We sat down with Michelle Justice, a Registered Nurse at Highland Hospital and mother of Sky, 10, and Ivy, 8. This winter she went Bald for Bucks with family and friend, Tori. Her story is a touching one.
When I was a senior in high school, my friend Brad Waters was diagnosed with Non-Hodgkin’s lymphoma. Brad was quiet, kind, really smart, and we had several classes and activities in common. A small group of us met in the school office every morning to do the daily announcements and one morning Brad shared his diagnosis with us.
I was shocked and knew nothing about this illness or what he was going through because he never complained. He received inpatient chemotherapy at Roswell Park and I went there with a few friends to take Brad’s homework to him and help him get caught up on school work.
Since Brad was nervous about the effects of chemo, a couple friends and I agreed that we would shave our head when Brad lost his hair. He was grateful for the sentiment but also recognized it as a big commitment and made it OK for us to not do it.
One of Brad’s best buddies went through with it but as a 17-year-old girl approaching high school graduation, I was eventually dissuaded from the idea. Brad recovered, graduated as Royalton-Hartland Class of ’95 Valedictorian and we went on to different schools.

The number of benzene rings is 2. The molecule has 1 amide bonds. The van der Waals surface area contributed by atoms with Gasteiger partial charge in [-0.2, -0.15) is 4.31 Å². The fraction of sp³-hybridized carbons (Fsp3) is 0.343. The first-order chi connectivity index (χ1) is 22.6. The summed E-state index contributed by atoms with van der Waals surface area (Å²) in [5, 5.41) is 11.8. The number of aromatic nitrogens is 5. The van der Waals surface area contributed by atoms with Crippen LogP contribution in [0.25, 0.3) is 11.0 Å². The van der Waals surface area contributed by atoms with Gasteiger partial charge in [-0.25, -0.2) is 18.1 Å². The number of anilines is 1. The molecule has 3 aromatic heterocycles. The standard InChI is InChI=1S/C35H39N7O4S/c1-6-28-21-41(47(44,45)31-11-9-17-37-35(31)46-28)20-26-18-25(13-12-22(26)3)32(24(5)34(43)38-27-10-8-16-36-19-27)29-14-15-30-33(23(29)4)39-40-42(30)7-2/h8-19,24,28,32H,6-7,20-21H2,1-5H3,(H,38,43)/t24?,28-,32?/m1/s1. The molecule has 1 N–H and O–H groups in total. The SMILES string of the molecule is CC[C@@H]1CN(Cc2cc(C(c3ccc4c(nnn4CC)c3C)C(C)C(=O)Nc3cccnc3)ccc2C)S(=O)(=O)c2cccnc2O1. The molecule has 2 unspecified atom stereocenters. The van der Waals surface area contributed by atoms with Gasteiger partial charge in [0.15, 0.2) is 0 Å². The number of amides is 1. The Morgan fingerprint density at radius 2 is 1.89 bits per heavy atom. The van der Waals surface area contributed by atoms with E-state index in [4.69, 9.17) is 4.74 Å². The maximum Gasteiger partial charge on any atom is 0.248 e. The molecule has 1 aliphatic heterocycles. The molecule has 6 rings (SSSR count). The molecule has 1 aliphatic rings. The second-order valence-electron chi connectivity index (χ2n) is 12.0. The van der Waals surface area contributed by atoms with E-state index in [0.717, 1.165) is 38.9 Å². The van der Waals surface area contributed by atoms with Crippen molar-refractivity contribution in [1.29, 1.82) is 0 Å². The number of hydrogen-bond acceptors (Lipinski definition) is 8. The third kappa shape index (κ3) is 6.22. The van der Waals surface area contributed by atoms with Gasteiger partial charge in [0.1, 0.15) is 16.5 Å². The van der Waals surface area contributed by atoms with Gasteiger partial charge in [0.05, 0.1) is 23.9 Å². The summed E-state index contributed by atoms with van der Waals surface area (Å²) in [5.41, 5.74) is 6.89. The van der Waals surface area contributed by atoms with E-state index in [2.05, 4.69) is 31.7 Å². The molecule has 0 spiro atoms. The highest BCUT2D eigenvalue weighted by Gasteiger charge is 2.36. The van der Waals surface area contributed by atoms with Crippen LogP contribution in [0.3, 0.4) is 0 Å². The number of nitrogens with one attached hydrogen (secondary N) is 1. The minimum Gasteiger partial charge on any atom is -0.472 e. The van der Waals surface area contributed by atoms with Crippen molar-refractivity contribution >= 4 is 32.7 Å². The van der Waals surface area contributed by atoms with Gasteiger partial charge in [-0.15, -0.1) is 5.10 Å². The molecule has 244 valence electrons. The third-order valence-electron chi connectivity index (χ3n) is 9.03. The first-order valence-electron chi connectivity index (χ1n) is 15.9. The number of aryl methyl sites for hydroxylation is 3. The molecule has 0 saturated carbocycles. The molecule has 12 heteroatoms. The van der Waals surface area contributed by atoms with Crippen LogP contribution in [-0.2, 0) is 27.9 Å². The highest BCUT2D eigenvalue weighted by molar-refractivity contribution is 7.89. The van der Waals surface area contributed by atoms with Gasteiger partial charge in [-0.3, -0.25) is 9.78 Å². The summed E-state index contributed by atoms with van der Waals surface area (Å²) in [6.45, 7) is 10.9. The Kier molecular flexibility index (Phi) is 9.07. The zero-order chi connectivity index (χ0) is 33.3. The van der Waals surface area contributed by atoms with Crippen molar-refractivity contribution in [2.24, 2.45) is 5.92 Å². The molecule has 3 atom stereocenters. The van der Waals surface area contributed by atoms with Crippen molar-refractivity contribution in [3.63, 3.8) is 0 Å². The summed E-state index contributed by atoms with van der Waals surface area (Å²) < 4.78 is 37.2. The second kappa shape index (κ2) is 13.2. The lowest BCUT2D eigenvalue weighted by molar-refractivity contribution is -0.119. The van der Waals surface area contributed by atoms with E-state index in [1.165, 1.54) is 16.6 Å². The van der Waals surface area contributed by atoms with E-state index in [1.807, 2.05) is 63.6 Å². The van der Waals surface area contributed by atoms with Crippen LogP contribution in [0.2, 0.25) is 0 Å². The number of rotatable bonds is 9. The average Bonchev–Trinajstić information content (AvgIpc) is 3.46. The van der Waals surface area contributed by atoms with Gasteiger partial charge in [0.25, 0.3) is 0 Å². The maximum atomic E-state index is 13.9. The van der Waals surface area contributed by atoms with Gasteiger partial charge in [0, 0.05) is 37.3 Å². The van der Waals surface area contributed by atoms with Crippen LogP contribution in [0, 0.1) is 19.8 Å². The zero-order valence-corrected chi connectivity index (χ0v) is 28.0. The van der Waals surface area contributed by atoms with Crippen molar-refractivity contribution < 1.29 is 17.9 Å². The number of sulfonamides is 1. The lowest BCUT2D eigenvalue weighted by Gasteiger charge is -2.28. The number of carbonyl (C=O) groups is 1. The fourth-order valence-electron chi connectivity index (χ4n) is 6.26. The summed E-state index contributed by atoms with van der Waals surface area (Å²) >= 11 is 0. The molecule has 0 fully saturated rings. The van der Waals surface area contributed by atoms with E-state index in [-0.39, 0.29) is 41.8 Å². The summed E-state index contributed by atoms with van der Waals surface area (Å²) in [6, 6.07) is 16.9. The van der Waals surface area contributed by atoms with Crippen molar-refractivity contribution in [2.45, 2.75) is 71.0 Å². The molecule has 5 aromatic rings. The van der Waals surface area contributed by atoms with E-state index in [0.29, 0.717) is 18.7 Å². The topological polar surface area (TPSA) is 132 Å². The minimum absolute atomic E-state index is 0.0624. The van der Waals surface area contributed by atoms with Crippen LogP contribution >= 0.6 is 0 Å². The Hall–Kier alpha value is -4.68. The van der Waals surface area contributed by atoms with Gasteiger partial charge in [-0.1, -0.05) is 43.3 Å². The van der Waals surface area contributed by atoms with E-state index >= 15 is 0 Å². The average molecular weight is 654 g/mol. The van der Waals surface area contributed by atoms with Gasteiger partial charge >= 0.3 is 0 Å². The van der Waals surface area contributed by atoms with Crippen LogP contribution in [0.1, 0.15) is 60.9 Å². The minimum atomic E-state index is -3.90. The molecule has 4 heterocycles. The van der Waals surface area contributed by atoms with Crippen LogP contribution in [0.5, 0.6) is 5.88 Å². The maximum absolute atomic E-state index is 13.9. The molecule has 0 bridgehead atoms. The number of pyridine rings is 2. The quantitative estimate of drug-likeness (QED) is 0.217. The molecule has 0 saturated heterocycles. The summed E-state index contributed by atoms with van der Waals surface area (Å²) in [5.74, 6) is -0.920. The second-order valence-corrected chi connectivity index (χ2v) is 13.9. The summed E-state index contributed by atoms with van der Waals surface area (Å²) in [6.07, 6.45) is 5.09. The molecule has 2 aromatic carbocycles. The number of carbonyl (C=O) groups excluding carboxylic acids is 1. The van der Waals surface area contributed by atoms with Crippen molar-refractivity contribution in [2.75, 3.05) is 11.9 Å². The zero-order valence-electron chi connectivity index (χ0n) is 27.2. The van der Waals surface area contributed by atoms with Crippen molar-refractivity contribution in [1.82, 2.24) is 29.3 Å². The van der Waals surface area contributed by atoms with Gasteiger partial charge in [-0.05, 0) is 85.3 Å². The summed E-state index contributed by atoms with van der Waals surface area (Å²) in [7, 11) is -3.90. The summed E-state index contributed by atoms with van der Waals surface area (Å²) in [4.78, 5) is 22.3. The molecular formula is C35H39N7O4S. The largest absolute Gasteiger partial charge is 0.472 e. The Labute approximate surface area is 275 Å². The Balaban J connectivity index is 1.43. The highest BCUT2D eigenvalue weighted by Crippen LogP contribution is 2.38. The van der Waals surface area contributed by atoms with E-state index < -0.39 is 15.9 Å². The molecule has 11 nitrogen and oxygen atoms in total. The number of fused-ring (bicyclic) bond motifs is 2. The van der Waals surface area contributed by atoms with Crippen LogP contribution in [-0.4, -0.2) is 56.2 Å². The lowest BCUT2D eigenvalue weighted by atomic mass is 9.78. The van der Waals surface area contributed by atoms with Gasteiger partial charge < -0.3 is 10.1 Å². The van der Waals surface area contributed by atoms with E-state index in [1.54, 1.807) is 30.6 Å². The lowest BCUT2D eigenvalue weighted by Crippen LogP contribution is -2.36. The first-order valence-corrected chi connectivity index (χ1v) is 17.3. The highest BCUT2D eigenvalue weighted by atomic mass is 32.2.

But his cancer came back, aggressively, and he passed away the following year. Part of me always regretted not shaving my head, not showing him that support while he was with us.
Fast forward to the first reunion for the Class of ’95 – our 20 year! It was great to see so many familiar faces, but some were missing and we honored their memory. My old promise resurfaced and it was then that I became obsessed with the idea of shaving my head.
But I also wanted it to make an impact, really make it count. I knew there were fundraisers out there where I could shave my head to raise awareness and funds. I started learning about them and what they support. That’s when I discovered that Goin’ Bald for Bucks supports exactly the kind of local programs that would have been a great resource to Brad and his family.”
Brad was a teen battling cancer just like our (13thirty) teens.
Thanks, Michelle, for showing us that even after 20 years, you can still make a difference to honor a friend!